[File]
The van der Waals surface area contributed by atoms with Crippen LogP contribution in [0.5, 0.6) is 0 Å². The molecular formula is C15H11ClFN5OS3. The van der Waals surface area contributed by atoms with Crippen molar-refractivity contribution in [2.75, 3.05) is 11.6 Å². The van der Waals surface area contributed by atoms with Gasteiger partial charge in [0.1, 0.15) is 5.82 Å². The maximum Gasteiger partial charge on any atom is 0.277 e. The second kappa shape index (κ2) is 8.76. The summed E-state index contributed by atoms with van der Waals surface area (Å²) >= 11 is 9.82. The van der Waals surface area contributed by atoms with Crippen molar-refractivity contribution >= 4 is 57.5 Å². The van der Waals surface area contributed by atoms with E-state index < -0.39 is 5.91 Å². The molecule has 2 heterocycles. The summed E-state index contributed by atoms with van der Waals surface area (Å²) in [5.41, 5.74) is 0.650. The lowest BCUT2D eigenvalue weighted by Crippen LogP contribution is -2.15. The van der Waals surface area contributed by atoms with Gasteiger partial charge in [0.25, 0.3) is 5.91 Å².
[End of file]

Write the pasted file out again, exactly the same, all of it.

The van der Waals surface area contributed by atoms with Crippen LogP contribution in [0.5, 0.6) is 0 Å². The molecular formula is C15H11ClFN5OS3. The van der Waals surface area contributed by atoms with Crippen molar-refractivity contribution in [2.75, 3.05) is 11.6 Å². The van der Waals surface area contributed by atoms with Gasteiger partial charge in [0.1, 0.15) is 5.82 Å². The maximum Gasteiger partial charge on any atom is 0.277 e. The second kappa shape index (κ2) is 8.76. The summed E-state index contributed by atoms with van der Waals surface area (Å²) >= 11 is 9.82. The van der Waals surface area contributed by atoms with Crippen molar-refractivity contribution >= 4 is 57.5 Å². The van der Waals surface area contributed by atoms with E-state index < -0.39 is 5.91 Å². The molecule has 2 heterocycles. The summed E-state index contributed by atoms with van der Waals surface area (Å²) in [5.41, 5.74) is 0.650. The lowest BCUT2D eigenvalue weighted by Crippen LogP contribution is -2.15. The van der Waals surface area contributed by atoms with Gasteiger partial charge in [0.25, 0.3) is 5.91 Å².